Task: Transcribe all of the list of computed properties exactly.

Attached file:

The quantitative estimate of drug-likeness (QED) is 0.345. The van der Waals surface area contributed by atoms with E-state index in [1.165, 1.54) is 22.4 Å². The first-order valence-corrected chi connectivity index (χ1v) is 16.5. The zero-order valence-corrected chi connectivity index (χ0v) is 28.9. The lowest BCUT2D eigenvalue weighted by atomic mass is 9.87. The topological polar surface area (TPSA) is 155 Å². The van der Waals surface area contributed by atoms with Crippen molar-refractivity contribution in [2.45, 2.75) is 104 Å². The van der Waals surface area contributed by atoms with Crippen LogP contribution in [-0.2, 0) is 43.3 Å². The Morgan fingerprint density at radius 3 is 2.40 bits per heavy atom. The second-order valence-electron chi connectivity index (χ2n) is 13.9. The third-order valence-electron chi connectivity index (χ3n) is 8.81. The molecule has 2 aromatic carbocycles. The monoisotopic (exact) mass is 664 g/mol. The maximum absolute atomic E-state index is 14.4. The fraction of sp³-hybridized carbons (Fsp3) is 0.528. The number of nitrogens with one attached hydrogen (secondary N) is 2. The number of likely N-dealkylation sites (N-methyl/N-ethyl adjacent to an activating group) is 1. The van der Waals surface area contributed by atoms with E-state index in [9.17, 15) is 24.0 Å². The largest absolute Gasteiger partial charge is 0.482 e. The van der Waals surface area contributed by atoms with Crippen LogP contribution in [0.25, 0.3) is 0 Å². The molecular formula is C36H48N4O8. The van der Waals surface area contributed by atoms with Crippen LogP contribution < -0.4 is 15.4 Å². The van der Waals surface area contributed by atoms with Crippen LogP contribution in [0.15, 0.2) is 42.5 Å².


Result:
The quantitative estimate of drug-likeness (QED) is 0.345. The van der Waals surface area contributed by atoms with E-state index in [1.165, 1.54) is 22.4 Å². The first-order valence-corrected chi connectivity index (χ1v) is 16.5. The zero-order valence-corrected chi connectivity index (χ0v) is 28.9. The lowest BCUT2D eigenvalue weighted by atomic mass is 9.87. The topological polar surface area (TPSA) is 155 Å². The van der Waals surface area contributed by atoms with Crippen molar-refractivity contribution in [2.45, 2.75) is 104 Å². The van der Waals surface area contributed by atoms with Crippen LogP contribution in [-0.2, 0) is 43.3 Å². The Morgan fingerprint density at radius 3 is 2.40 bits per heavy atom. The second-order valence-electron chi connectivity index (χ2n) is 13.9. The third-order valence-electron chi connectivity index (χ3n) is 8.81. The molecule has 2 aromatic carbocycles. The monoisotopic (exact) mass is 664 g/mol. The maximum absolute atomic E-state index is 14.4. The fraction of sp³-hybridized carbons (Fsp3) is 0.528. The number of nitrogens with one attached hydrogen (secondary N) is 2. The number of likely N-dealkylation sites (N-methyl/N-ethyl adjacent to an activating group) is 1. The van der Waals surface area contributed by atoms with E-state index in [9.17, 15) is 24.0 Å². The largest absolute Gasteiger partial charge is 0.482 e. The van der Waals surface area contributed by atoms with Crippen LogP contribution in [0.25, 0.3) is 0 Å². The molecular formula is C36H48N4O8. The van der Waals surface area contributed by atoms with Crippen LogP contribution < -0.4 is 15.4 Å². The van der Waals surface area contributed by atoms with Crippen LogP contribution in [0.15, 0.2) is 42.5 Å².